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Rider to the Sea as a Tragedy

Riders to the sea as a Tragedy Drama must excite, startle, thrill and shake us. Such effects cannot be produced by a play which is lacking in conflict. The conflict in a tragic play may be between human beings pulling in different directions, between a character and the environment in which he finds himself or the society of which he is a member.

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Riders to the Sea succeeds in representing human sufferings which raises pity and fear among us and makes us to decide that the play is a great one in its tragic appeal. The tragic theme of Riders to the Sea moves round with the deep pathos of a mother Maurya.

The tragedy of the play is simple and straight- forward, but sublime and universal in its penetrative appeal. The play brings out the utter tragedy of humanity, pitted against the violent force of a cold, unrelenting, natural element- the sea. The sea assumes here almost the role of fate and becomes instrumental to human suffering and death. Riders to the sea is indeed a great tragedy in its representation of human suffering and cathartic appeal. There are two views on the tragic vision of life. One is that man is the play- thing of inscrutable power called fate and another is that character is responsible for the tragic end.

In Greek tragedies, tragic fate for the heroes is predetermined. Oedipus and Antigone become obstinate and tyrannical. Their tragedy is due to their over confidence in their respective attitudes. In this light, we see Riders to the Sea as a suitable combination of Greek and Shakespearean tragedies. The sea is a force of Nature over which nobody has any control. Opposing the sea, and opposed by the sea, are the members of the community living on the island which serves as the setting for this play. The human opponents of the sea in this play are Bartley, his sisters Cathleen and Nora, and his mother Maurya.

These human opponents operate on three levels. Bartley must sell his horses at the Galway fair. His sisters seem to have a sacrificial prophetic function. Maurya speaks two great elegies for the dead, and the dead are not only members of her own family, not only members of the island community of Aran, but of the whole world. Man’s conflict with the sea, and woman’s loss, is archetypal; it is everywhere in myth, legend, history, from the Greek Anthology to Lycidas. The people living on the Aran Islands must remain constantly aware of the sea, its menace, its moods, and also its help because it is both the giver and the taker of life.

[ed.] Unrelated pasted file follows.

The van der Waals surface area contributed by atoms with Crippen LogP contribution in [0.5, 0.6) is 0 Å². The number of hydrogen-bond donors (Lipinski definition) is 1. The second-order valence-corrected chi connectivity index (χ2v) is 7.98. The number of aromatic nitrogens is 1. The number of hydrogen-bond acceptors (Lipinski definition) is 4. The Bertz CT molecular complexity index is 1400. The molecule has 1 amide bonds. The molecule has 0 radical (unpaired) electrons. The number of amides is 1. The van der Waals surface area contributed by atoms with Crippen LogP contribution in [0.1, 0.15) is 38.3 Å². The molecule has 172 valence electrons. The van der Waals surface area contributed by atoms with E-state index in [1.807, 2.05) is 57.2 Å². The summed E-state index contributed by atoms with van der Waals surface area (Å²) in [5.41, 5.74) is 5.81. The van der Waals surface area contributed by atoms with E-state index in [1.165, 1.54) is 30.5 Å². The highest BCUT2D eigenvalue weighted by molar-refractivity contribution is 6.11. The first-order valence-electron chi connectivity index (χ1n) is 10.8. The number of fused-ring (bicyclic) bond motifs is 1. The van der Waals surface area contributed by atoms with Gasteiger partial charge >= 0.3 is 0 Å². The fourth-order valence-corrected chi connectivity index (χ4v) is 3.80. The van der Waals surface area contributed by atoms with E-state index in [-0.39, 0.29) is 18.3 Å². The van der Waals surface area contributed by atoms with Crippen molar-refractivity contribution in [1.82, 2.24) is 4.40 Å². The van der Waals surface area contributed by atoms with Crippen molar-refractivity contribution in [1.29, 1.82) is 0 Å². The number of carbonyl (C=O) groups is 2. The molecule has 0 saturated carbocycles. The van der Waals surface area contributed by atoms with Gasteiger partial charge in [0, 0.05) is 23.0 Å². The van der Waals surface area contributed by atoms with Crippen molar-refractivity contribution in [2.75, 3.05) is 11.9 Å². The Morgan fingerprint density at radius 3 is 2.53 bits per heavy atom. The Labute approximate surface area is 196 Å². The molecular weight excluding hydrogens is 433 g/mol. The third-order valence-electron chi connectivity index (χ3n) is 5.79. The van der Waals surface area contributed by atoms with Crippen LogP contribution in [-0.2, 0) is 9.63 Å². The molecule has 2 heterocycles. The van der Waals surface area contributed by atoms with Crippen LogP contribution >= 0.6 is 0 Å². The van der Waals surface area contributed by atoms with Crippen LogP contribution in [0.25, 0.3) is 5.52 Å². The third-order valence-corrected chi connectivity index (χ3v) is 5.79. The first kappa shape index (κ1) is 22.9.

It is the giver of life because the people of the island earn their livelihood partly by catching fish from the sea and collecting wea-weed from the sea-shore; and it is the taker of life because people perish in it. The conflict between the sea and the human characters is indicated at the very outset when we are told about the drowning of a man in the far north and about the shirt and the stocking which were got off that man’s body. If these items of clothing belonged to Maurya’s son. Michael, then she is to be told that he had got a clean burial.

Thus, when the play opens, the sea has already robbed Maurya of one of her sons. The next step is Bartley’s decision to cross over to the mainland in order to sell a couple of horses. Cathleen feels concerned about the weather on the sea, especially when Nora informs her that there is a great roaring in the west, and that it will get worse when the tide has turned to the wind. Maurya feels even more concerned about the weather, and she wants that Bartley should not go this day when the wind is raising the sea and there was a star up against the moon during the night.

As Bartley is firm about going, Maurya makes the gloomy forecast that he would be drowned like the rest. When he is actually gone, she wails: “He’s gone now, and when the black night is falling I’ll have no son left me in the world. ” The climax comes when dead body of Bartley is brought to the house and when Cathleen is told by one of the visiting woman that Bartley had been knocked down into the sea by the grey pony and that he had been swept away by a huge wave towards the white rocks. On learning of Bartley’s drowning, Maurya appropriately says: They’re all gone now, and there isn’t anything more the sea can do to me. ” There will be no need for Maurya to feel any anxiety about anybody in future because the sea has already taken away from her all her men-folk Thus the sea proves to be a victor in this everlasting struggle between man and the sea. Maurya is, of course, the great loser in the battle, but she is not to be regarded as a single woman who has to bear the brunt of the sea. Maurya represents the whole community living on this island.

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